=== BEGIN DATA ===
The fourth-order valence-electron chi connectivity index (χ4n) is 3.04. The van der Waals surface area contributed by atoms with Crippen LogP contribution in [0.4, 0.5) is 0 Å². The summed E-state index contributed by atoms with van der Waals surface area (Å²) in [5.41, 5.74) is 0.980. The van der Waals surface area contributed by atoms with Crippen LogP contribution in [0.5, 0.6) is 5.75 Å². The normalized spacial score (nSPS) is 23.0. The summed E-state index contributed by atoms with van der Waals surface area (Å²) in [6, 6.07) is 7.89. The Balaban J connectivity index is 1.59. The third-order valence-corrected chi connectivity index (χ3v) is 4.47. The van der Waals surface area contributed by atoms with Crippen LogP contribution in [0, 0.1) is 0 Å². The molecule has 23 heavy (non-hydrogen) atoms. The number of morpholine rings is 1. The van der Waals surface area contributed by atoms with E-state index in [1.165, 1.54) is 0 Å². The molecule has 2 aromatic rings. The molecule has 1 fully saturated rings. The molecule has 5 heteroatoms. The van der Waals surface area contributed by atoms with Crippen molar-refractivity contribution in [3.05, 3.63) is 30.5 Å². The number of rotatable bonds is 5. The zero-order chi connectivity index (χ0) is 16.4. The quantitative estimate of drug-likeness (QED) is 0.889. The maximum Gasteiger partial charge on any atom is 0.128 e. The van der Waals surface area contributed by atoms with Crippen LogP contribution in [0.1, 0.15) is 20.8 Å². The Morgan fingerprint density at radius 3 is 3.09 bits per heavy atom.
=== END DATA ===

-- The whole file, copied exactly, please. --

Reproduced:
The fourth-order valence-electron chi connectivity index (χ4n) is 3.04. The van der Waals surface area contributed by atoms with Crippen LogP contribution in [0.4, 0.5) is 0 Å². The summed E-state index contributed by atoms with van der Waals surface area (Å²) in [5.41, 5.74) is 0.980. The van der Waals surface area contributed by atoms with Crippen LogP contribution in [0.5, 0.6) is 5.75 Å². The normalized spacial score (nSPS) is 23.0. The summed E-state index contributed by atoms with van der Waals surface area (Å²) in [6, 6.07) is 7.89. The Balaban J connectivity index is 1.59. The third-order valence-corrected chi connectivity index (χ3v) is 4.47. The van der Waals surface area contributed by atoms with Crippen LogP contribution in [0, 0.1) is 0 Å². The molecule has 23 heavy (non-hydrogen) atoms. The number of morpholine rings is 1. The van der Waals surface area contributed by atoms with E-state index in [1.165, 1.54) is 0 Å². The molecule has 2 aromatic rings. The molecule has 1 fully saturated rings. The molecule has 5 heteroatoms. The van der Waals surface area contributed by atoms with Crippen molar-refractivity contribution in [3.05, 3.63) is 30.5 Å². The number of rotatable bonds is 5. The zero-order chi connectivity index (χ0) is 16.4. The quantitative estimate of drug-likeness (QED) is 0.889. The maximum Gasteiger partial charge on any atom is 0.128 e. The van der Waals surface area contributed by atoms with Crippen LogP contribution in [0.1, 0.15) is 20.8 Å². The Morgan fingerprint density at radius 3 is 3.09 bits per heavy atom.